• Alexander opened his first shelter in 1897. Instead of the poor sleeping on the cold and dirty streets, they could find a bed for a penny a night. For about eight cents a day, a hefty three meals were also provided. Alexander always prayed with and for those who entered the shelter, and read to them from the Soldier’s Guide he kept in his pocket. In October 1900, War Cry reported the Indian poor were getting back on their feet with the help of Alexander: “[the Indian paupers] had declined from about 400 to 110; their three shelters were providing accommodation for 250 every night.”
  • By late 1898, Alexander opened a home and school for poor Indian children and orphans. 
  • At the shelters, evangelic meetings were conducted five times a week, and there were special services for children. According to a Canadian War Cry from Christmas 1904, “some hundreds of Indians have publically come forward to give themselves to God.” A number of them also became Salvation Army soldiers. 


For 30 years of unwavering dedication, service, and self-denial that brought others out of poverty and into the knowledge of Christ, Alexander received the Order of the Founder in 1926.


Have you seen Mel Gibson’s The Passion of the Christ? Or recently thought about what Christ’s sacrifice on the cross really entailed? As Christians, we hear “Christ died for our sins” so often that at times we fail to fully recognize what He went through for us.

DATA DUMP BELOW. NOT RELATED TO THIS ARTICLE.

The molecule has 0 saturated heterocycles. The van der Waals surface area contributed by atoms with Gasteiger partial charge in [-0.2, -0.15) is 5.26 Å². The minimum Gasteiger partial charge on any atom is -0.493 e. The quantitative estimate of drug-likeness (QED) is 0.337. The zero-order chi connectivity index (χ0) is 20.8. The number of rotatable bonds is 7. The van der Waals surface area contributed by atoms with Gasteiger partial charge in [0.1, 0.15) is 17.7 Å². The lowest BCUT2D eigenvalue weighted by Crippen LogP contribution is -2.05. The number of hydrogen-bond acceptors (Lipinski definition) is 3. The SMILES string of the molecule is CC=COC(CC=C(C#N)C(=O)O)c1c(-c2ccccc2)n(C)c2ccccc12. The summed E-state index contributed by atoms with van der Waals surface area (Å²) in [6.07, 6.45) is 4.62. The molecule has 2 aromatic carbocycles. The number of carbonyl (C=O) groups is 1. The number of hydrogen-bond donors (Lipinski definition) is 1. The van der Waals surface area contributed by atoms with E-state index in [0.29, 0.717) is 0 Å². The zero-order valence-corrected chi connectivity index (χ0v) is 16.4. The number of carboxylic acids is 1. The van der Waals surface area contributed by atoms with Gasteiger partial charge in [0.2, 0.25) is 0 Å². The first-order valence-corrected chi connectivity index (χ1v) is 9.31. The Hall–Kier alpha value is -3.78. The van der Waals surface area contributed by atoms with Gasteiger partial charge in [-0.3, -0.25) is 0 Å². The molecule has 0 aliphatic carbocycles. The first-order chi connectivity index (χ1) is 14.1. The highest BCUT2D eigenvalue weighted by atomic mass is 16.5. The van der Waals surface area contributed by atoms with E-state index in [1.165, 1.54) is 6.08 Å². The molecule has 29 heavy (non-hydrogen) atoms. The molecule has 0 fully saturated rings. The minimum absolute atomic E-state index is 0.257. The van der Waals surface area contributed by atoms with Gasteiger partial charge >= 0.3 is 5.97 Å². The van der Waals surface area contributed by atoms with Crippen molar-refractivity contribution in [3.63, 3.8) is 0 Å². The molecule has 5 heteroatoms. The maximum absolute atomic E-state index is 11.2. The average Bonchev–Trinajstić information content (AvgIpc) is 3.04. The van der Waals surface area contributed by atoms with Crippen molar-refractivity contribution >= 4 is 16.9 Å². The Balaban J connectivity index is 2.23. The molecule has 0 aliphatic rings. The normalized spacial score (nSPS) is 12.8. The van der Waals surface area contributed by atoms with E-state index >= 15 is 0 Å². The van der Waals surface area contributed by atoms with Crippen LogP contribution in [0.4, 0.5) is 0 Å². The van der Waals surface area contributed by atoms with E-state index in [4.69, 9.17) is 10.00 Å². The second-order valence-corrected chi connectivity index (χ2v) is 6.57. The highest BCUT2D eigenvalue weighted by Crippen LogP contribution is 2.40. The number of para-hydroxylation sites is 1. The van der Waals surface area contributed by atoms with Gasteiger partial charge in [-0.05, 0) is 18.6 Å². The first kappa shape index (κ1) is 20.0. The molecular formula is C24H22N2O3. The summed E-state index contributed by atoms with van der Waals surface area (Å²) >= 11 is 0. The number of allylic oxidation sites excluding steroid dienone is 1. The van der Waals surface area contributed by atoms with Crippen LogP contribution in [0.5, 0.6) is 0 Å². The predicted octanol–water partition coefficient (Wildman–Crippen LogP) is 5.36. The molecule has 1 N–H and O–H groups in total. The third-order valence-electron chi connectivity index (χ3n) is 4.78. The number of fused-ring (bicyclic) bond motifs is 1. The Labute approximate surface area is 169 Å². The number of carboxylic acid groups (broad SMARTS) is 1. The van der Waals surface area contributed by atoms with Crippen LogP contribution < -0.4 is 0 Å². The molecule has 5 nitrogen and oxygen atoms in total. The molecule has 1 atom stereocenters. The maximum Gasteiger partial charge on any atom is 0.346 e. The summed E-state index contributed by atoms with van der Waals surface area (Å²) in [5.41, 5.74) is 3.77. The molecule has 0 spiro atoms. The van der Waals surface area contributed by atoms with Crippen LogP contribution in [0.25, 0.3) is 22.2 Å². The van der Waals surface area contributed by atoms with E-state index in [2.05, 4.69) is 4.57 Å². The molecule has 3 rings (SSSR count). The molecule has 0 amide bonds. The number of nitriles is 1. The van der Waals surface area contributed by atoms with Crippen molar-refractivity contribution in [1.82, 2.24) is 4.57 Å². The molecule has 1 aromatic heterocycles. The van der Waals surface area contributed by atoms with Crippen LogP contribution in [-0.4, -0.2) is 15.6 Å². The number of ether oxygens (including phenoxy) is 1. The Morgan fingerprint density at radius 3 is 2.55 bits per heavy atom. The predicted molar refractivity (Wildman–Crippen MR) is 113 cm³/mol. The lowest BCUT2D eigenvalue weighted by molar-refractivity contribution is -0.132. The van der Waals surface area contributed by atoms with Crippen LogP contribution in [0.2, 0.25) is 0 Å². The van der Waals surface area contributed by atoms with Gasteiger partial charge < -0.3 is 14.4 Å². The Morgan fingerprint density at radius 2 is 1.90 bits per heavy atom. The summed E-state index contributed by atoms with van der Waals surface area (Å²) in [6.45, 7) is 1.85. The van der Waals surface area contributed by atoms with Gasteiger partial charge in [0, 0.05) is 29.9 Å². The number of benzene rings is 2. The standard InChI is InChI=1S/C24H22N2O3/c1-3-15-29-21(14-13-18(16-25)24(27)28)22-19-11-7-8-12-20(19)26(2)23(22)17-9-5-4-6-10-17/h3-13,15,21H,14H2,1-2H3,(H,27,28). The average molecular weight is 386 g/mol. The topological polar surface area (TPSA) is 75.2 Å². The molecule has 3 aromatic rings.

Christ’s suffering was cringingly brutal: nails hammered into His hands and feet, a crown of thorns pushed into His skull—the Person who formed and created them in Heaven, being killed by them on Earth. For hours, He who suspended the Earth upon the waters was suspended upon a tree. He was mocked, whipped, and beaten for nothing He did wrong. This was to take on our sins. The depth of beauty and love in the story of Christ’s passion and resurrection is the most beautiful love story ever told. And it directly involves you—Christ’s love. For even if you were the only person on Earth, Christ still would have died on the cross for you.  

TAKE UP YOUR CROSS (Matthew 16:24-26)

As we go through Lent, there may come times when we feel giving something up is “too hard” or “too much of an inconvenience.” In light of what Christ has done for us, we truly have it easy. If you’re feeling discouraged at all this Lent, look to the cross. Reflect on Christ’s passion (which literally means “suffering” or something one would die for). As small as your sacrifice is, offer it up to God from your heart. Don’t just give up junk food for 40 days as a sort of New Year’s resolution to be “healthier.” That’s more about you than it is about God. Give up something difficult for God. Deny yourself of your regular pleasures—similar to how Alexander Alexander radically denied himself—as a thank you to Christ for all He has done for us. 


Why not try something different this Lent, and intentionally work on giving up a specific habit or sin you’re struggling with? For example, you could give up cursing, gossiping, or complaining. Or anger, jealousy, judgment of others, or anything else you’re struggling with at the moment. It’s okay to stumble along the way, just as long as we don’t give up and we offer our efforts up to Christ. Remember though, our salvation does not come from anything that we do ourselves. Rather, salvation is a free gift from God (Ephesians 2:8-9).

This article was originally published in the March 2017 issue of YS. Photo Credit: The Salvation Army Archives, International Heritage Centre